"During the off-season of 1996, I met someone in Miami and after a while I began to let go of the anger, and I made a quick decision to stop playing baseball and try to live my life openly. It still took me a couple years to get the courage, and it ultimately happened in an accidental way. I wish I had done it much sooner, as I quickly learned how much happier I was when I could let go of the lying it took to hide the truth from everyone in my life.”
Bean is hopeful that there will be a time when homophobia subsides.
“I think the day that people finally accept that we are either born straight or we are born gay, then the homophobia in sports, as well as the rest of our world will begin to recede,” he told me. “Most of the criticism received by the LGBT community is based on the false assumption that people "choose" to be gay or lesbian.”
“Like all forms of racism or discrimination, education helps move us in a positive direction. .. . one toward inclusion and acceptance. Athletes that happen to be gay are no different than straight athletes, they should be judged by their ability, and how they can contribute to a team. If we keep our eyes on what is important and relevant to the team's ultimate goal, then I think we can slowly move away from the desire to examine what is happening in the personal lives of athletes.”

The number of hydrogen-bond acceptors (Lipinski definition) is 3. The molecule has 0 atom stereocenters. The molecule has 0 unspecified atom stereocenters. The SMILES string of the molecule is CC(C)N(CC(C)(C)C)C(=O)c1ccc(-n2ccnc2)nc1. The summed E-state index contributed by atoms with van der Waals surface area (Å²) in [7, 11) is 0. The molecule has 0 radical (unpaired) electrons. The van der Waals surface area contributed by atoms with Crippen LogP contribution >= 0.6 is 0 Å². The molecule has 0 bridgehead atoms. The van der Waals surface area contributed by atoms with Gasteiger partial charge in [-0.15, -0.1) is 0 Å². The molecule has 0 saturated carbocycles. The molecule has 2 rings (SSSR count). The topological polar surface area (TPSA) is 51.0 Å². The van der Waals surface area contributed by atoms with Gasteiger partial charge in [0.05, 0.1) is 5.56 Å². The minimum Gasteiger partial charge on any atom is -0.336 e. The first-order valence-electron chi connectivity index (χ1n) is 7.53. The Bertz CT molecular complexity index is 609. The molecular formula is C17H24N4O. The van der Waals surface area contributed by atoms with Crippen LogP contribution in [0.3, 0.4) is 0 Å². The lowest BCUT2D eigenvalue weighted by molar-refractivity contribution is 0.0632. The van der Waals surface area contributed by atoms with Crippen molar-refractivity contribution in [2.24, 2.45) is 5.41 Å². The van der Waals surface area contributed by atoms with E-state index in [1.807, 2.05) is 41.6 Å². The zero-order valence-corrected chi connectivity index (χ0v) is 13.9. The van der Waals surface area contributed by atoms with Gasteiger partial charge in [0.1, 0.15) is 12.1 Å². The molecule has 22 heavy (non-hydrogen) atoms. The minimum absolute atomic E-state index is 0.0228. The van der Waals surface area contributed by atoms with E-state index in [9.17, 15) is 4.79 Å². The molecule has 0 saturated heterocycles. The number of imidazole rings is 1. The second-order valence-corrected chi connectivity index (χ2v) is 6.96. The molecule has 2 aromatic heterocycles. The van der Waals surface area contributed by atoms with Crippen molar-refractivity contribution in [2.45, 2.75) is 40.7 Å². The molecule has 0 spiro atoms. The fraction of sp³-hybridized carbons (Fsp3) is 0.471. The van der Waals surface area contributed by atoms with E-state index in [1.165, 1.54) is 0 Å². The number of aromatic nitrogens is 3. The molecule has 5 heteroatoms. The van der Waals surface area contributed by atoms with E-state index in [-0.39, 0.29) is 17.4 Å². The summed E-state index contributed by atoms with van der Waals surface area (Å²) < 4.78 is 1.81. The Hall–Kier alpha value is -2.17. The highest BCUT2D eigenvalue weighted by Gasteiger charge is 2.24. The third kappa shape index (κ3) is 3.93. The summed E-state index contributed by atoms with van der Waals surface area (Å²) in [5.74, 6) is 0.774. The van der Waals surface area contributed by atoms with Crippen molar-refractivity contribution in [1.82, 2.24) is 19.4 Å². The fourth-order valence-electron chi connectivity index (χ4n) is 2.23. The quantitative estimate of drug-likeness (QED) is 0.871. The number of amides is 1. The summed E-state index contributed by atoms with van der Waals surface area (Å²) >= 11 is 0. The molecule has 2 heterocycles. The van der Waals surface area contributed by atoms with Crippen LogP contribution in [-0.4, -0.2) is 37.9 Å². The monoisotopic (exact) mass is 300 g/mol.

Bean believes coming out is an individual choice.
“Coming out is such a personal decision and experience and different for each and every person,” he wrote. “Most athletes that happen to be gay know that coming out could be a distraction to their team, and I'm sure this has been part of their decision to remain private about their personal lives. Gay and lesbian athletes have had to be more disciplined than their straight teammates in order to hide their sexuality so they can realize their dreams and show their athletic talent.
“My hope is that someday people will step back and realize that for all athletes, their sexuality is a small part of who they are, and it shouldn't define a gay athlete any more than it would a straight one.”
Brendon Ayanbadejo and Esera Tuaolo are both active with HRC and The Stand Up Foundation in an effort to educate young students and athletes about the potentially tragic effects of bullying, and how it is our responsibility to take a stand against it when we see it. Tuaolo is a religion educator.